Do you remember before the referendum the GC rejectionist argument that we should reject the Annan Plan because then Turkey would be illegally occupying European Union soil and would not be allowed to join the EU until it had removed its troops from Cyprus, therefore we should reject the plan? Aside from this being an implicit acknowledgement on the part of rejectionists that acceptance of the Annan Plan would have involved withdrawal of Turkish troops (if Annan had been accepted, Turkish troops would have started to withdraw, therefore the EU would not be able to "punish" Turkey for supposedly having its troops on EU territory), this argument has totally failed. For the EU has not asked to Turkey to remove its troops from Cyprus, it has never claimed that Turkish troops in Cyprus are illegally occupying EU territory, Turkey has not been requested by the EU to remove its troops before it can join. Instead, it praised Turkey for supporting UN settlement efforts and expressed its deep disappointment in the GC rejection of the settlement.

Now, can you tell me, given this fact, exactly how do you propose that Turkish forces will withdraw, and in what time frame?

This is what the UN proposed settlement said:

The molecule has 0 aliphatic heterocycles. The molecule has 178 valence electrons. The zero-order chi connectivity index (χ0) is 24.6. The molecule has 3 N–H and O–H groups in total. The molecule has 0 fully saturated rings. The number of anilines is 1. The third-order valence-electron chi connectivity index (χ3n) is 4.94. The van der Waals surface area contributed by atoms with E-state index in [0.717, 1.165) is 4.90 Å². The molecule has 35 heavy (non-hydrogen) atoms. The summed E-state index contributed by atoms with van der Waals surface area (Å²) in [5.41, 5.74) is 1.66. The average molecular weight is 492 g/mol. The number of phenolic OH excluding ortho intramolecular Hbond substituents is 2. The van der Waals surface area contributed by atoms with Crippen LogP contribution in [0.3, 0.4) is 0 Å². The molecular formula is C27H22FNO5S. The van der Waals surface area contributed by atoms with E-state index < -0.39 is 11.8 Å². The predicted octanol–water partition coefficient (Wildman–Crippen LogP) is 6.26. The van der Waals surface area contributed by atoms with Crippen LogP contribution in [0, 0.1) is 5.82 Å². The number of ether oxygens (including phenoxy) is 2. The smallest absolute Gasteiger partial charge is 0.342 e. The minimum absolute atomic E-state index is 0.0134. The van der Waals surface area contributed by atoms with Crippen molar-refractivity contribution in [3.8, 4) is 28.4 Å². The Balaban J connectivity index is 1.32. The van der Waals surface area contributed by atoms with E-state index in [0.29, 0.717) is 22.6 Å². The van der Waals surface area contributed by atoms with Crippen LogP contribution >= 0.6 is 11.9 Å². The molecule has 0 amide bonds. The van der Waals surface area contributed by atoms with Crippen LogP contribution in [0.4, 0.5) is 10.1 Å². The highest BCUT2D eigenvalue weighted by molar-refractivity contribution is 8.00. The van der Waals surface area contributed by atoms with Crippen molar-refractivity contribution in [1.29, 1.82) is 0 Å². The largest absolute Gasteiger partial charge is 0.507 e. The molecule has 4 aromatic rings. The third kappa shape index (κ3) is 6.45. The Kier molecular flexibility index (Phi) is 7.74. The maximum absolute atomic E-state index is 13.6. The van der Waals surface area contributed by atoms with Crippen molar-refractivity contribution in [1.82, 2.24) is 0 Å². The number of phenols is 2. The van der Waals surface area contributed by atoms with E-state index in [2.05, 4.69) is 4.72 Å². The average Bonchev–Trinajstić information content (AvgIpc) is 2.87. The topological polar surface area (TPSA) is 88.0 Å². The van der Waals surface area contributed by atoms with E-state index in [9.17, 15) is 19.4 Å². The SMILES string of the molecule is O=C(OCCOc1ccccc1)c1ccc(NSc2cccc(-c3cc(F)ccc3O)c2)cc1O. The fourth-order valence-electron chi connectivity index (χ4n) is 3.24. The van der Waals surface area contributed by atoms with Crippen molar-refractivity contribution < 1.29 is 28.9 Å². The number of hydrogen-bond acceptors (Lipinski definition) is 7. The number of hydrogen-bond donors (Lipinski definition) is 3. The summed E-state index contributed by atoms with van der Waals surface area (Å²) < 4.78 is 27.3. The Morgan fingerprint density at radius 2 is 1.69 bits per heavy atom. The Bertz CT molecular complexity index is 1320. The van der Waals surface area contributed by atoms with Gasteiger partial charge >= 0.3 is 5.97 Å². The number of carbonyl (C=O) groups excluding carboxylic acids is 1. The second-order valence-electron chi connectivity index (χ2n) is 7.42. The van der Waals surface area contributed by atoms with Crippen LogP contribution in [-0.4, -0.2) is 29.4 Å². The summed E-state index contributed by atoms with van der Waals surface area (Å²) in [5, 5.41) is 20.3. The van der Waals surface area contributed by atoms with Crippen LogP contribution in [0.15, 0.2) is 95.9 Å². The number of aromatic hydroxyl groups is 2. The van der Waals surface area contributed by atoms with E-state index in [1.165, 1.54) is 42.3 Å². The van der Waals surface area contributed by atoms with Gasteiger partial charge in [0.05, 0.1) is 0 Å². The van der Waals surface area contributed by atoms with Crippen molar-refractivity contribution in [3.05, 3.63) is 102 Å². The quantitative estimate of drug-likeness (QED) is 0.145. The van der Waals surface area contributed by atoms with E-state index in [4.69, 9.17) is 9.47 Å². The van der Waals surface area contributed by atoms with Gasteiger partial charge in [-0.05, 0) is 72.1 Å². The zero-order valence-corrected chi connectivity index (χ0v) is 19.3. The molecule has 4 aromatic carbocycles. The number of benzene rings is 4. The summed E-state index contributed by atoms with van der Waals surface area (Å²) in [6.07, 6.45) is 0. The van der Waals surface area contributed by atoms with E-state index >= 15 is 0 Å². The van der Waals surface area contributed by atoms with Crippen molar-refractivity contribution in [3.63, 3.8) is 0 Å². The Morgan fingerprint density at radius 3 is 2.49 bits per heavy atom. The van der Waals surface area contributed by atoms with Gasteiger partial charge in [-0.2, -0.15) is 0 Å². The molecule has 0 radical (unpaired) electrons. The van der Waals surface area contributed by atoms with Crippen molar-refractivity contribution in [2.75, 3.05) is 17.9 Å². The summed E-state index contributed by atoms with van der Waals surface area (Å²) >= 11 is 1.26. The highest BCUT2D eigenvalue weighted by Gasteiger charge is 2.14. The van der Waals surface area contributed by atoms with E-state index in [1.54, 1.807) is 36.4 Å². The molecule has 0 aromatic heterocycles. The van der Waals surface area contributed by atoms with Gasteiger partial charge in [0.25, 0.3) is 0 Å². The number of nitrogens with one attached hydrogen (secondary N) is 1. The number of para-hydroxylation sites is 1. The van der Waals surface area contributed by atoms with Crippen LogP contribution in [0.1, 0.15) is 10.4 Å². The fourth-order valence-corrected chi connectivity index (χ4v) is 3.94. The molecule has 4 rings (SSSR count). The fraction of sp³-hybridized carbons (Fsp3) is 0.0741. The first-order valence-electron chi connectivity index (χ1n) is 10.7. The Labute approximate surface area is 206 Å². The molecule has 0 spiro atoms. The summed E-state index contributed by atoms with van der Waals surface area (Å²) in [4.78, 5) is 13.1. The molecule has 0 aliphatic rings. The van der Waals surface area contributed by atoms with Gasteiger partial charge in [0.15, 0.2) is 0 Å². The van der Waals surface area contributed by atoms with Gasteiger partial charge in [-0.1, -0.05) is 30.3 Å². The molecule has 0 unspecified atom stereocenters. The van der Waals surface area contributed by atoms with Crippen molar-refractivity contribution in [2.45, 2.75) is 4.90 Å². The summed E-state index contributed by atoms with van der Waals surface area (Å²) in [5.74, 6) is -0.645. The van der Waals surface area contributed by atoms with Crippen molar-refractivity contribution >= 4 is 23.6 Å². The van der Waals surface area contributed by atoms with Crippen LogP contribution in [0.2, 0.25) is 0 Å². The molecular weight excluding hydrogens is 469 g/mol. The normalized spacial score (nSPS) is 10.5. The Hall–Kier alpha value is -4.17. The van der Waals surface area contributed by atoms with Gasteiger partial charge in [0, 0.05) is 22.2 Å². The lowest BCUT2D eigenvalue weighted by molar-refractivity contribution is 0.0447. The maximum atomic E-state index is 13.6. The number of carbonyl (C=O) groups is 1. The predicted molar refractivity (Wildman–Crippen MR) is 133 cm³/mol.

ANNEX IV: ADDITIONAL PROTOCOL TO THE TREATY OF
ALLIANCE
Cyprus, Greece and Turkey
i. Bearing in mind that in accordance with the Foundation Agreement
and its Constitution, Cyprus shall be demilitarised
ii. Reaffirming their pledge to resist any attack or aggression against
the independence or the territorial integrity of Cyprus
Have agreed as follows
Article 1
The Treaty of Alliance shall apply and operate mutatis mutandis in
accordance with the new state of affairs established in the Foundation
Agreement and the Constitution of the United Cyprus Republic, taking into
account in particular the demilitarisation of Cyprus.
Article 2
There shall be no Tripartite Headquarters. The provisions of the Treaty of
Alliance shall apply mutatis mutandis to the commanders of the Greek and
Turkish contingents, who shall consult and cooperate in the performance of
their functions pursuant to the Treaty. They shall exchange liaison officers,
conduct exchange visits, and invite each other to observe military exercises.